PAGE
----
When Pokémon GO released everyone went to GO play the now wildly popular game by Niantic and The Pokémon company. It did something miraculous – it actually got families and individuals alike off of their couch and out into the real world. Now, after a few flops, Niantic has released Monster Hunter NOW, based on the extremely popular franchise (not as popular as Pokémon, mind you, but popular nonetheless).
My son and I installed it, since it came out a day early, and began playing. It’s very polished, fun, and well thought out unlike Peridot, another offering recently released by the company. I historically suck at monster hunting, crafting new gear, and generally just not getting ripped to shreds by a jagras, but with this game, which takes after the location-based gameplay of its predecessor, is actually really approachable.
Set on a map of your current location, dinosaur-like monsters litter the surrounding area for you to slay, materials are available to periodically collect and collection points, bone piles and more are littered around your town or city much akin to Pokéstops.
Instead of catching creatures, you’re taking them out, clearing the area from danger and leveling up your Hunter Rank, or level. With the monster parts or materials you collect, you’re upgrading your weapons and armor, and generally forging new pieces to wear and use.
You’ll also get a Palico, or cat helper that runs around and collects materials for you, acting as your guide to the game in between. It will also periodically paintball monsters for you to hunt at a later time within a 24 hour span of time. Hunts, by the way, act as Pokémon Raids, and can be conducted solo or with up to four local hunters, or friends after you reach level six.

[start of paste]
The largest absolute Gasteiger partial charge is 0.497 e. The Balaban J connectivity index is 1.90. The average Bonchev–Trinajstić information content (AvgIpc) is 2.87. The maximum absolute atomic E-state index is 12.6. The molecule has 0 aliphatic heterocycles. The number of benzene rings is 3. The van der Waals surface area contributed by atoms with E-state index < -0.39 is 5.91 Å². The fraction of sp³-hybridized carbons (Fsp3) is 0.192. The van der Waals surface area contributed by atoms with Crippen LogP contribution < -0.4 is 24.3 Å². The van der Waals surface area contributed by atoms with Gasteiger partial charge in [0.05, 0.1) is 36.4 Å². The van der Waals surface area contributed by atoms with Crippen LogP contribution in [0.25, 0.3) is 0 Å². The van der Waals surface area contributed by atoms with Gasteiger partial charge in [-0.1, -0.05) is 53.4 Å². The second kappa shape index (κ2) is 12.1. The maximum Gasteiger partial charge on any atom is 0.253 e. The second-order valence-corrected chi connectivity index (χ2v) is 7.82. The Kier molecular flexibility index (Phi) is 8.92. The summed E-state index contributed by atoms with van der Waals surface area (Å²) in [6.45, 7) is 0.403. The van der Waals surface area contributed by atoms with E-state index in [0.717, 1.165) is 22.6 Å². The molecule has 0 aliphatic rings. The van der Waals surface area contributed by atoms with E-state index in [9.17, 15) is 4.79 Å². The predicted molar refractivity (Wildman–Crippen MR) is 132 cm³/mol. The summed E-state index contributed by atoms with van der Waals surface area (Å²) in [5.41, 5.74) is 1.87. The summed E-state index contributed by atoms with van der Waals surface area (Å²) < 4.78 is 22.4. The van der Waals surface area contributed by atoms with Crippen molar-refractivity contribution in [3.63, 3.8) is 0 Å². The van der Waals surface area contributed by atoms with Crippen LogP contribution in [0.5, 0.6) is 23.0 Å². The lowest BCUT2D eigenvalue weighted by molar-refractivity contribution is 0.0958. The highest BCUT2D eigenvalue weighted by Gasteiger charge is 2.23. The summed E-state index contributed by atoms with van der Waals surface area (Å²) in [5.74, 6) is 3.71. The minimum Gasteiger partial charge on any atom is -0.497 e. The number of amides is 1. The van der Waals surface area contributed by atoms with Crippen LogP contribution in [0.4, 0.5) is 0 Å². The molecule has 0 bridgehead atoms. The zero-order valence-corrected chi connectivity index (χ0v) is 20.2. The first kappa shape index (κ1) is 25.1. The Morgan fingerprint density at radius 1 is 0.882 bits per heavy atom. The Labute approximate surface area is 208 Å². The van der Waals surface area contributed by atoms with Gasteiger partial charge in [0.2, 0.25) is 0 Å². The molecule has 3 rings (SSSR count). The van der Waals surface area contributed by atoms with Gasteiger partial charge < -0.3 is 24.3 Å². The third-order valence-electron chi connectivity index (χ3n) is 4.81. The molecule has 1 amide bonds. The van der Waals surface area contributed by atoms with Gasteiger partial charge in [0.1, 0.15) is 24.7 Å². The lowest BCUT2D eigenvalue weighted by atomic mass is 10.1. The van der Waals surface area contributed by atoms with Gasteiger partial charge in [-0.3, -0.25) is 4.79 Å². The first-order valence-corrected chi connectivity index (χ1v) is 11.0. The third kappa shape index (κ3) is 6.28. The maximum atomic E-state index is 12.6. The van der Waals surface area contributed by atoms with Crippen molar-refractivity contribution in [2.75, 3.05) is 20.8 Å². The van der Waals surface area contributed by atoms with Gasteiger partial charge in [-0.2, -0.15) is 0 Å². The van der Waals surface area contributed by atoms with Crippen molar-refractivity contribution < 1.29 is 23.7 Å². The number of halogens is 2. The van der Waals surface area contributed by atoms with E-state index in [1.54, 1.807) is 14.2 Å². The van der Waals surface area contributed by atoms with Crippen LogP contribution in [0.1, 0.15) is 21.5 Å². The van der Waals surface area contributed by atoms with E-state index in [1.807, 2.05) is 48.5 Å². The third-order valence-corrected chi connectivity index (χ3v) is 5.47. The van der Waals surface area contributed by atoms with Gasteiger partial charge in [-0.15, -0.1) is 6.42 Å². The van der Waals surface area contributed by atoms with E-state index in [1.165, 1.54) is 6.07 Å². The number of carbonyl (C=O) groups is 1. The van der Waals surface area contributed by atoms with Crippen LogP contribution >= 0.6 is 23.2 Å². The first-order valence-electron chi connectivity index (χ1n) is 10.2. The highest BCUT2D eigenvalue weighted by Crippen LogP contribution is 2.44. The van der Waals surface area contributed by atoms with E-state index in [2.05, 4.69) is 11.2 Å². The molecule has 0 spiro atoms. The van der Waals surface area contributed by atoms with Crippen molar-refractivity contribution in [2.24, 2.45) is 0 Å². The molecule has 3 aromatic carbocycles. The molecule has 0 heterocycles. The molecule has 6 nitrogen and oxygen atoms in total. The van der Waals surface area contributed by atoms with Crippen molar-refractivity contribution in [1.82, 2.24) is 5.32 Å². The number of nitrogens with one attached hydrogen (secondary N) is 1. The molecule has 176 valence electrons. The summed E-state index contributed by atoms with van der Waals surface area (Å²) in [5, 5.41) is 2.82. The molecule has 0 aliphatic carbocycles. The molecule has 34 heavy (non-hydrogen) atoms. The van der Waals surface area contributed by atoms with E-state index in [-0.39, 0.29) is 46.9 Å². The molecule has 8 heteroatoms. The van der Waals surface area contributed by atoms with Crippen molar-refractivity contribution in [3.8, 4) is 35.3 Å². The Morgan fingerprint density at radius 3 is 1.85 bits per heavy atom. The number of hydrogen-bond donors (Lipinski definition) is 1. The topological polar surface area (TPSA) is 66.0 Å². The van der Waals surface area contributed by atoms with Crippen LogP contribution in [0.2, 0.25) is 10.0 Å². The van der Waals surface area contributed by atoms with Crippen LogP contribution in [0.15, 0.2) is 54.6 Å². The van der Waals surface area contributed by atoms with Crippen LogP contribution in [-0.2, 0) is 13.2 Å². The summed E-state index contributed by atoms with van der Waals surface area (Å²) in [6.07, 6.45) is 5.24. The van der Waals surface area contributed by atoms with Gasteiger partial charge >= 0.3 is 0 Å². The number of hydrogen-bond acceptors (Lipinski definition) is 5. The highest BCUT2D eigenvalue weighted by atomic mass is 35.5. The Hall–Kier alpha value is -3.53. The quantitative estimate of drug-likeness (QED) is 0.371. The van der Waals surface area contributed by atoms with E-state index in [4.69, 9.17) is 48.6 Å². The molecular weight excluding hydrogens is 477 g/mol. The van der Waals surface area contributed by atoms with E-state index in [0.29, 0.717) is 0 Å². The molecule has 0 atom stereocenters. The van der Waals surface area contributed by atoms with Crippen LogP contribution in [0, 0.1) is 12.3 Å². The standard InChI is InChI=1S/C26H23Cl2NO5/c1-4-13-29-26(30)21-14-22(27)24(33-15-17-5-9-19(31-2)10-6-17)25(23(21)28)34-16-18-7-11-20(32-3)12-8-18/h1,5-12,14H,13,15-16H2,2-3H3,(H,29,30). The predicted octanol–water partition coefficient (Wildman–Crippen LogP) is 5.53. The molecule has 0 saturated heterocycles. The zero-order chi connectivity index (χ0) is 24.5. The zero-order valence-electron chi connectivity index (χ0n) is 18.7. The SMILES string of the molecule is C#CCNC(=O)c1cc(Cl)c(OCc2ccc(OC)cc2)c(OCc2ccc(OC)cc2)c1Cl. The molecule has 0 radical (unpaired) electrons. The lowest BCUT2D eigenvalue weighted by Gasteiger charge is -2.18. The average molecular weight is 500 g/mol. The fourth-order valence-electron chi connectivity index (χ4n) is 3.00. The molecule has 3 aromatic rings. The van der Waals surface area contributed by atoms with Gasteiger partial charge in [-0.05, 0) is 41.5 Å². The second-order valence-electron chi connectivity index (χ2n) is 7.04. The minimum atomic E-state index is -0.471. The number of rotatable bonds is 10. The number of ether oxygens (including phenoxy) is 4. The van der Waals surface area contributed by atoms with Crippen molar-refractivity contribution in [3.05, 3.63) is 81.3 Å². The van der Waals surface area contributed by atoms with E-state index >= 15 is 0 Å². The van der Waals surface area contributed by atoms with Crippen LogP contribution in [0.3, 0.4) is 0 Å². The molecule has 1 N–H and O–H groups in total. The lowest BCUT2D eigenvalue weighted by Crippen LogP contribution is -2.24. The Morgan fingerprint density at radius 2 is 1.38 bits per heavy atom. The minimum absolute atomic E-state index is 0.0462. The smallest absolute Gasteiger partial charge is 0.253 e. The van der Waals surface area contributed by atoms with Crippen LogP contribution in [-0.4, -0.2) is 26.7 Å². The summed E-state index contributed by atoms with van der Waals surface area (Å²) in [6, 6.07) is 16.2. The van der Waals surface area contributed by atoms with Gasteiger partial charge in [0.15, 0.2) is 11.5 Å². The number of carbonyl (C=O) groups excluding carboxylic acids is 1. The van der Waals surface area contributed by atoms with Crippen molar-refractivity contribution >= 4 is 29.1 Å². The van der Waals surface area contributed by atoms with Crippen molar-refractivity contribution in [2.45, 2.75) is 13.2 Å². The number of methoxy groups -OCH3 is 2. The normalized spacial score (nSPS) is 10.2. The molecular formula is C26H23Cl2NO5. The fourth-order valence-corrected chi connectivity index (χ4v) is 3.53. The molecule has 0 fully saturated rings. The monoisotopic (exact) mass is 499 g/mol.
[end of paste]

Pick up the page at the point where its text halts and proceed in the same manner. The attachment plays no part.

What’s most interesting is the fact that the story revolves around a Monster Hunter character by the name of Qualily who “falls” into our world through some mysterious means. The game is a bit meta and acknowledges that you’re not a hunter, (but you can become one through playing) and that you’re holding a “smartphone”, which is pretty funny.
Moment to moment, the gameplay is pretty fun, and tapping a creature pits you against them in battle much like a field Pokémon. Instead of throwing Pokéballs though, you’ll be throwing hands, or rather slashing your blade and brandishing your shield at them.
For larger monsters, you’ll need to dodge by swiping left, right or backward in order to evade attacks once the enemy glows red, indicating they’re winding up for a big knock back attack. Overall, the game is polished enough to rival Pokémon Go, but as you can imagine, nothing has the staying power of the world’s greatest franchise. Still, I want to see Monster Hunter NOW succeed, and at this rate, I think it will be around for a long time. Especially when you consider Hunts against the mighty Rathalos being added in the future, among other things, like new weapon styles, and such.
Anyway, you and your family should definitely install the game and give it a go right NOW. Oh, and yes, the excessive use of NOW and GO in the beginning of this article were entirely intentional in an effort to point out how ridiculous and I suppose clever the name is from a psychology and marketing standpoint. NOW GO install it – Happy gaming!